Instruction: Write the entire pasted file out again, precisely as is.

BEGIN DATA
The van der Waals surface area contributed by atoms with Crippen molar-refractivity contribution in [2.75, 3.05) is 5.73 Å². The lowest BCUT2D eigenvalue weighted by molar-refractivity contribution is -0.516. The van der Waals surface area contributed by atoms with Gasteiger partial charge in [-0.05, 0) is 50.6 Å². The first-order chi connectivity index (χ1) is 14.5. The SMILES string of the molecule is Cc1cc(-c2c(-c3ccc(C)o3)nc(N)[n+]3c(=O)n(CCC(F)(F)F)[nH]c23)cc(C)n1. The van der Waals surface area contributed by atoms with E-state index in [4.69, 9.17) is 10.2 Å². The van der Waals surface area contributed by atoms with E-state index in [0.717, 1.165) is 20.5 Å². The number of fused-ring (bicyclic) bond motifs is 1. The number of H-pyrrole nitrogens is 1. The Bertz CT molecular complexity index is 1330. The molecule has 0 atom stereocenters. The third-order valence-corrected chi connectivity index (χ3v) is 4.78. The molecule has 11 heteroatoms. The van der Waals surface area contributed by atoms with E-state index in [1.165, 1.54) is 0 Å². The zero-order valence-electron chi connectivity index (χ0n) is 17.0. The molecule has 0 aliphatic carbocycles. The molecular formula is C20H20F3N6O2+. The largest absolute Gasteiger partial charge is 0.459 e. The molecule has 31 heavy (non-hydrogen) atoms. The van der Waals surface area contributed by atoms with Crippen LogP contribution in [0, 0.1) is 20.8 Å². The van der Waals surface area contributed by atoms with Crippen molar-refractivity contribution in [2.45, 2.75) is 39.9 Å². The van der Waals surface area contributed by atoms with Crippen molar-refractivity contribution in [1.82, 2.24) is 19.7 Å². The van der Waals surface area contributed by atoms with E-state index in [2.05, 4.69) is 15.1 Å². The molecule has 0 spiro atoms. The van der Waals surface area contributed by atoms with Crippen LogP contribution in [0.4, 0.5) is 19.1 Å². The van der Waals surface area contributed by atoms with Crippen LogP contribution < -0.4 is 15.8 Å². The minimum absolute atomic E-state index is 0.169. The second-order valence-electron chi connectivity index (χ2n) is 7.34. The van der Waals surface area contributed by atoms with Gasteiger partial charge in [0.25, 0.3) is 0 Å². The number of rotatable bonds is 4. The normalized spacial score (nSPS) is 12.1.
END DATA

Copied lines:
The van der Waals surface area contributed by atoms with Crippen molar-refractivity contribution in [2.75, 3.05) is 5.73 Å². The lowest BCUT2D eigenvalue weighted by molar-refractivity contribution is -0.516. The van der Waals surface area contributed by atoms with Gasteiger partial charge in [-0.05, 0) is 50.6 Å². The first-order chi connectivity index (χ1) is 14.5. The SMILES string of the molecule is Cc1cc(-c2c(-c3ccc(C)o3)nc(N)[n+]3c(=O)n(CCC(F)(F)F)[nH]c23)cc(C)n1. The van der Waals surface area contributed by atoms with E-state index in [4.69, 9.17) is 10.2 Å². The van der Waals surface area contributed by atoms with E-state index in [0.717, 1.165) is 20.5 Å². The number of fused-ring (bicyclic) bond motifs is 1. The number of H-pyrrole nitrogens is 1. The Bertz CT molecular complexity index is 1330. The molecule has 0 atom stereocenters. The third-order valence-corrected chi connectivity index (χ3v) is 4.78. The molecule has 11 heteroatoms. The van der Waals surface area contributed by atoms with E-state index in [1.165, 1.54) is 0 Å². The zero-order valence-electron chi connectivity index (χ0n) is 17.0. The molecule has 0 aliphatic carbocycles. The molecular formula is C20H20F3N6O2+. The largest absolute Gasteiger partial charge is 0.459 e. The molecule has 31 heavy (non-hydrogen) atoms. The van der Waals surface area contributed by atoms with Crippen LogP contribution in [0, 0.1) is 20.8 Å². The van der Waals surface area contributed by atoms with Crippen molar-refractivity contribution in [2.45, 2.75) is 39.9 Å². The van der Waals surface area contributed by atoms with Crippen molar-refractivity contribution in [1.82, 2.24) is 19.7 Å². The van der Waals surface area contributed by atoms with E-state index in [2.05, 4.69) is 15.1 Å². The molecule has 0 spiro atoms. The van der Waals surface area contributed by atoms with Crippen LogP contribution in [0.4, 0.5) is 19.1 Å². The van der Waals surface area contributed by atoms with Crippen LogP contribution < -0.4 is 15.8 Å². The minimum absolute atomic E-state index is 0.169. The second-order valence-electron chi connectivity index (χ2n) is 7.34. The van der Waals surface area contributed by atoms with Gasteiger partial charge in [0.25, 0.3) is 0 Å². The number of rotatable bonds is 4. The normalized spacial score (nSPS) is 12.1.